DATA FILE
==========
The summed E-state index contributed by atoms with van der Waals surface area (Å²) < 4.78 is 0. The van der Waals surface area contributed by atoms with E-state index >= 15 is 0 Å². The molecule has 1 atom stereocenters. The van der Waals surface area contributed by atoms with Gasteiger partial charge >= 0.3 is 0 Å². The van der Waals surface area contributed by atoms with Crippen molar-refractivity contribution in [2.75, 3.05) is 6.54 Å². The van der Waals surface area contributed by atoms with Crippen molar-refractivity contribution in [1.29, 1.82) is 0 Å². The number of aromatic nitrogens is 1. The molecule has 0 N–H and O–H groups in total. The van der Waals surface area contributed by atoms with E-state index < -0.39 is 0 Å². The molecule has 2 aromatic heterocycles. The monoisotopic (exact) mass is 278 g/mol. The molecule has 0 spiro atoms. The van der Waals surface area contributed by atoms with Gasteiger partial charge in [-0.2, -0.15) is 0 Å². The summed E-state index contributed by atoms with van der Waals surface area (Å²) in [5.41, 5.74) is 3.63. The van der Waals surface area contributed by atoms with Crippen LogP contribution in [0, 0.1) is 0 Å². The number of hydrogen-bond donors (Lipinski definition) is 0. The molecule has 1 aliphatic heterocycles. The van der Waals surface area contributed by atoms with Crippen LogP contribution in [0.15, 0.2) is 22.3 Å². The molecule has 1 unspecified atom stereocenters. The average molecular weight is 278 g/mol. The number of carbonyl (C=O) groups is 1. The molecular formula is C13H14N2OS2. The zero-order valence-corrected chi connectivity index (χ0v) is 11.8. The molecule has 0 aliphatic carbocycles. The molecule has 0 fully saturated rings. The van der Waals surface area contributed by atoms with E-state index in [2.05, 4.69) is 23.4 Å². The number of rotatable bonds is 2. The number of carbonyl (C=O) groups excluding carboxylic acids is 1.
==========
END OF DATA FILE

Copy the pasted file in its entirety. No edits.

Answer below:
The summed E-state index contributed by atoms with van der Waals surface area (Å²) < 4.78 is 0. The van der Waals surface area contributed by atoms with E-state index >= 15 is 0 Å². The molecule has 1 atom stereocenters. The van der Waals surface area contributed by atoms with Gasteiger partial charge >= 0.3 is 0 Å². The van der Waals surface area contributed by atoms with Crippen molar-refractivity contribution in [2.75, 3.05) is 6.54 Å². The van der Waals surface area contributed by atoms with Crippen molar-refractivity contribution in [1.29, 1.82) is 0 Å². The number of aromatic nitrogens is 1. The molecule has 0 N–H and O–H groups in total. The van der Waals surface area contributed by atoms with E-state index < -0.39 is 0 Å². The molecule has 2 aromatic heterocycles. The monoisotopic (exact) mass is 278 g/mol. The molecule has 0 spiro atoms. The van der Waals surface area contributed by atoms with Gasteiger partial charge in [-0.2, -0.15) is 0 Å². The summed E-state index contributed by atoms with van der Waals surface area (Å²) in [5.41, 5.74) is 3.63. The van der Waals surface area contributed by atoms with Crippen LogP contribution in [0, 0.1) is 0 Å². The number of hydrogen-bond donors (Lipinski definition) is 0. The molecule has 1 aliphatic heterocycles. The van der Waals surface area contributed by atoms with Crippen LogP contribution in [0.15, 0.2) is 22.3 Å². The molecule has 1 unspecified atom stereocenters. The average molecular weight is 278 g/mol. The number of carbonyl (C=O) groups is 1. The molecular formula is C13H14N2OS2. The zero-order valence-corrected chi connectivity index (χ0v) is 11.8. The molecule has 0 aliphatic carbocycles. The molecule has 0 fully saturated rings. The van der Waals surface area contributed by atoms with E-state index in [2.05, 4.69) is 23.4 Å². The number of rotatable bonds is 2. The number of carbonyl (C=O) groups excluding carboxylic acids is 1.